After 15 days, pathogen inoculation (DAPI) maize leaves and roots from each treatment were sampled to assess total chlorophyll, total carotenoids content, total sugar, protein, proline, and H2O2 at 0, 6th, and 12th DAPI as per the methodology of Sadasivam and Manickam (1996) and Thimmaiah (2012). Followed by quantitative estimation for phenylalanine ammonia lyase (PAL), ascorbate peroxidase (APx), peroxidase (POx), and catalase (CAT) was performed (Singh et al., 2020) at 0, 6th, and 12th DAPI. For estimation of the activity of phenylalanine ammonia lyase (PAL), tissue sample (1 g) was grounded in 4 mL 0.2 M borate buffer (pH 8.7) with 1.4 mM β-mercaptoethanol; this enzyme extract (200 μl) was used for assay wherein L-phenylalanine and cinnamic acid were used as substrates, and PAL was determined spectrophotometrically at 290 nm. Likewise, for peroxidase activity, 200 μl enzyme extract was used with guaiacol (20 mM) and H2O2 (12.3 mM), and absorbance was measured at 436 nm every 30 s for 3 min. Estimation of ascorbate peroxidase was performed with enzyme extract and ascorbic acid (10 mM) added as substrate; absorbance was measure at 265 nm every 30 s for 5 min. Catalase activity was determined with H2O2 (2.5 mM) and enzyme extract. Activity was assessed by spectrophotometer at 240 nm for 1 min through degradation of H2O2. Chitinase and superoxide dismutase (SOD) activity were analyzed in plant leaves and roots as described by Thimmaiah (2012).

Statistical Analysis

All experiments were performed in triplicate and mean was calculated. Normality was checked by Shapiro Wilks Test. Student’s t-test was performed to check the probability and one way ANOVA after log transformation and 95% confidence intervals was used for statistical analysis with significance level of P < 0.05 in comparison with controls.


Production, Extraction, Characterization, and Purification of Biosurfactant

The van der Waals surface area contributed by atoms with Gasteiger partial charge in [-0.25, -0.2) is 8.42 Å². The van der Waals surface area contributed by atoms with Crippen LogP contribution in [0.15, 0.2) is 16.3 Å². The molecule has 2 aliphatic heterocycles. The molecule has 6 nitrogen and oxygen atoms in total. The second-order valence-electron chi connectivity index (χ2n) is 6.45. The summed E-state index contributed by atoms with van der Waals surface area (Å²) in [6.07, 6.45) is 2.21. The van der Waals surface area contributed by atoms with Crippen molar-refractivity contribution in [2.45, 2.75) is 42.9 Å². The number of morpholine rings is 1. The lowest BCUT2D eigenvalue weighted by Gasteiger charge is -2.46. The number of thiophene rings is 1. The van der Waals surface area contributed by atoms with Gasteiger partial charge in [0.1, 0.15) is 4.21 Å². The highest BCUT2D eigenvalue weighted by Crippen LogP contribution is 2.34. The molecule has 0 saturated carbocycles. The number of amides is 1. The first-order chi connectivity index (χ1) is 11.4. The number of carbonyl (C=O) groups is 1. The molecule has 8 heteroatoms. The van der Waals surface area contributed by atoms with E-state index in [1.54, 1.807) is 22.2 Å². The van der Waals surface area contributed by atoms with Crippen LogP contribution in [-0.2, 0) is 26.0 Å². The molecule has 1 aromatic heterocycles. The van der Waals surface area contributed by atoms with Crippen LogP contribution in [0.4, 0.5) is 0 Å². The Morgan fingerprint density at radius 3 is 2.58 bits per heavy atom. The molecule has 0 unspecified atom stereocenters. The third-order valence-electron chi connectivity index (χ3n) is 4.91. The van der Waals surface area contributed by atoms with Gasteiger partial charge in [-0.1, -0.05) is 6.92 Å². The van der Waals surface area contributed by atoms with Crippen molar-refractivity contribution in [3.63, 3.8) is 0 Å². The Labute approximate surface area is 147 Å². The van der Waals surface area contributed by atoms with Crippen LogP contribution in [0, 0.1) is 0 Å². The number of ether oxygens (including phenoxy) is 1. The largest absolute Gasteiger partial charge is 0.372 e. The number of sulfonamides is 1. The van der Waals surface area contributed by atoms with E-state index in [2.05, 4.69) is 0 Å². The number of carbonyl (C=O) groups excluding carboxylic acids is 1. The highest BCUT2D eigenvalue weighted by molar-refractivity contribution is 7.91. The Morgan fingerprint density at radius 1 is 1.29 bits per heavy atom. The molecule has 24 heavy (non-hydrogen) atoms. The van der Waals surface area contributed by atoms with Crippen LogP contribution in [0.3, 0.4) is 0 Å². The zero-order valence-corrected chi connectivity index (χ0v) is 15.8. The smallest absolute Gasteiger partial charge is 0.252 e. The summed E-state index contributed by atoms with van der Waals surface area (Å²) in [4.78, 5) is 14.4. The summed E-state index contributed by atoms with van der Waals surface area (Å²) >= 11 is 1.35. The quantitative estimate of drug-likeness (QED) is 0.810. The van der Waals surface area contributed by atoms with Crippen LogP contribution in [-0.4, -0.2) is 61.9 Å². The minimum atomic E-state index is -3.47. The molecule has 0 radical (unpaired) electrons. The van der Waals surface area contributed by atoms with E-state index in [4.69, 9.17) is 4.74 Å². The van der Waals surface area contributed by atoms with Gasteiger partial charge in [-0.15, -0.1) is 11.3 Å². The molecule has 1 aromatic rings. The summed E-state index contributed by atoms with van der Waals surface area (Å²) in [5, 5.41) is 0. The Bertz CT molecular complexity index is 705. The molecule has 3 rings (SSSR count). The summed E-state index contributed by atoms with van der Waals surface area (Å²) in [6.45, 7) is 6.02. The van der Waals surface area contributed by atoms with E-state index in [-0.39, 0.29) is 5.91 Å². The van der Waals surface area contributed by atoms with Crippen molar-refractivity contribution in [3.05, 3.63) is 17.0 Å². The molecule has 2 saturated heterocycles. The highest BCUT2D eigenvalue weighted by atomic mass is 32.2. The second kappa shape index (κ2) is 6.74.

The optimization of media was carried out in a series of experiments changing one variable at a time, keeping the other factors fixed at a specific set of conditions. The results of media optimization for biosurfactant production revealed the highest production of biosurfactant i.e., 3,300 mg L–1, when NB was inoculated with 2% of MS20, amended with 0.5% MgSO4 and 2% Glucose after 48 h of incubation period (Figure 1). Primary characterization of extracted biosurfactant from MS20 was analyzed by TLC silica gel plate. Upon exposure to 1% ninhydrin, the appearance of a pink spot was noticed with Rf value 0.7 (Figure 2) and PCR amplification of srfAB gene resulted in 675 bp fragment (Supplementary Information 1) which confirmed the presence of surfactin. Furthermore, the presence of functional groups in the biosurfactant produced by MS20 was determined by FTIR that revealed C and N-H stretches at 3,365 cm–1. Also revealed was an aliphatic chain and C-CH3 bond at 2,836–2,979 cm–1. Absorbance at 1,782 cm–1 showed the presence of carbonyl group or lactone ring. A peak at 1,655–1,782 cm–1 depicted the presence of peptide and deformed N-H and C-N stretches at 1,450 cm–1 (Figure 3). Purified extract was analyzed by ESI-MS at positive and negative polarity which showed four characteristic peaks corresponding to isoforms that are in accordance with literature reported for surfactin (Table 2).